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Former glass factory property gets new owner

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LINDA HARRIS / The State Journal.  Henry Rithner stands in front of the former Brooke Glass factory in Wellsburg. LINDA HARRIS / The State Journal. Henry Rithner stands in front of the former Brooke Glass factory in Wellsburg.

Henry Rithner was pensive as he stood in front of the former Brooke Glass factory in Wellsburg, a property steeped in more than a century of his family's history.

Idled for years, the sprawling factory had fallen into disrepair. Rather than see it continue to deteriorate, the family recently sold what was left of it to the Business Development Corporation of the Northern Panhandle.

"I used to come down here with my father when I was a little boy," Rithner said at the site March 31 before a news conference announced the deal. "I'd play in the boxes in the warehouse while he managed the place. 

"I really grew up here. It's been my life's work, and I'm glad to have had the opportunity."

Built in 1879, the building originally housed Riverside Glass Works. Rithner's grandfather, also named Henry, acquired the factory in 1908 and gave it a new name, Brooke Glass. A Swiss emigree, he had honed his skills at Fostoria as well as Consolidated Lamp & Shade in Coraopolis, Pa.

"The whole manufacturing scene, the people who worked here — I'll certainly miss them," Rithner said. "I was sorry to see it deteriorate.

"We had to tear down the hot metal department on the production end; it was literally falling apart. It would have taken a big investment to keep going and business just wasn't that good."

Ford said the building is beyond repair.

"(It's) in poor condition and has too many recognized environmental concerns that must be removed," he said.

While prospects typically balk at taking on environmental liabilities, Ford said it's doable for the BDC because, as a non-profit, it has access to state and federal funding sources for identifying and remediation of contamination that private landowners can't tap into.

Already, the Benedum Foundation has awarded nearly $380,000 in funding for a brownfields program that spans four counties in two states — Brooke and Hancock counties in West Virginia, in the BDC service base, and Beaver and Allegheny counties in Pennsylvania under the auspices of the North Side Industrial Development Corp. and Riverside Center for Innovation in Pittsburgh.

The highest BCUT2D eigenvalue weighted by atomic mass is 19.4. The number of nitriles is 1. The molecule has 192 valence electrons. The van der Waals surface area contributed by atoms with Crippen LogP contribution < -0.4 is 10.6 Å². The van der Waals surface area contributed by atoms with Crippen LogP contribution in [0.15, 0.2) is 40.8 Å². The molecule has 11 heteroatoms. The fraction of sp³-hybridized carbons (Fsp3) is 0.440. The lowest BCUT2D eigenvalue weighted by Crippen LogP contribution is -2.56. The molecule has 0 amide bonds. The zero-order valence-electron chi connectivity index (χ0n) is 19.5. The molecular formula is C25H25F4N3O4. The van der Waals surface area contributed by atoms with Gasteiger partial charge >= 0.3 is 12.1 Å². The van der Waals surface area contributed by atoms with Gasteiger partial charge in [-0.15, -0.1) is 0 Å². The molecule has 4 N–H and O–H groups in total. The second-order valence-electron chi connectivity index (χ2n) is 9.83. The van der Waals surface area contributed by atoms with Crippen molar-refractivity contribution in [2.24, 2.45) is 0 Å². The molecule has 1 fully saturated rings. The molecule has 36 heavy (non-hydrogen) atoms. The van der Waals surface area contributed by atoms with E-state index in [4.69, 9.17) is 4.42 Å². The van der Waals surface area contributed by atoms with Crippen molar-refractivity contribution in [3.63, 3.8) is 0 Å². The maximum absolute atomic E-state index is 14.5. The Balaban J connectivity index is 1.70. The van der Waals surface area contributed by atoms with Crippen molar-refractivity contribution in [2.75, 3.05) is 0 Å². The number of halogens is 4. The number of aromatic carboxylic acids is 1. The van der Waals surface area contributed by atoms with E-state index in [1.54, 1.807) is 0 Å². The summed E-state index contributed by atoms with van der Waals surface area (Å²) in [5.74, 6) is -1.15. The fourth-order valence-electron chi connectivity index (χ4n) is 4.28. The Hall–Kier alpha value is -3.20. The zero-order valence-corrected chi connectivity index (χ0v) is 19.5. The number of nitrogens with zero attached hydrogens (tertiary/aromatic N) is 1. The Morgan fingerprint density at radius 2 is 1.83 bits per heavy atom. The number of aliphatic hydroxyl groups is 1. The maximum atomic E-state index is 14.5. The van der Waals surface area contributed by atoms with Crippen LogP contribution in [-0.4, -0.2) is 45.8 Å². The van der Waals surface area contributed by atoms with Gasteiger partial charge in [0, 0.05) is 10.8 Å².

The funds will be used for site-related costs, which include surveys, market planning, market assessments and identification, and to complete environmental assessments for high-interest properties, at specific, high value properties in the four counties. There's also a community development component, which includes costs associated with identifying additional stakeholders and gathering community input on re-use options, as well as a regional networking/marketing initiative.

"We're not going to wait until a site selection committee comes to our door," NWVBAC Director Patrick Kirby said. "Some have been here already and walked away because we didn't have the information they needed. They want sites that are ready to go."

Wellsburg Urban Redevelopment Authority chairman Ryan Weld, applauded the Rithners for their foresight, saying the family "knew what it could mean to the city" to find new uses for the property.

"It's going to represent new opportunities for the city," he said. "We're very excited about what (the sale) represents and what the future is going to bring to Wellsburg."

BDC Executive Director Pat Ford said whatever they do with the site down the road, they intend to revisit the role Brooke Glass played in the community's past "and the impact it will have in future."

"As we move forward, we're going to make sure any future development reflects the legacy of the site and the Rithner family," he said.

Wellsburg Mayor Sue Simonetti was just as enthusiastic, pointing out the Brooke Glass property is key to the plan to redevelop the city.

"We're doing all the things we need to do," City Manager Mark Henne added. "We formed the Redevelopment Authority, we're doing a comprehensive plan and a blight plan; we're looking to the future. 

"We started out targeting brownfield sites ... but that's not the only thing we're doing. We're looking at the problem of dilapidated housing; we're working on a plan to get our arms around it. We want to be in position for Wellsburg to look to the future."

Henne said the projects they have in mind are difficult, "no question about it." 

"Each one has different degree of difficulty and ... the pool of players we need to bring to the table keeps getting bigger," he said. "But, we're very serious about collaborating with others to do the very best we can for the City of Wellsburg."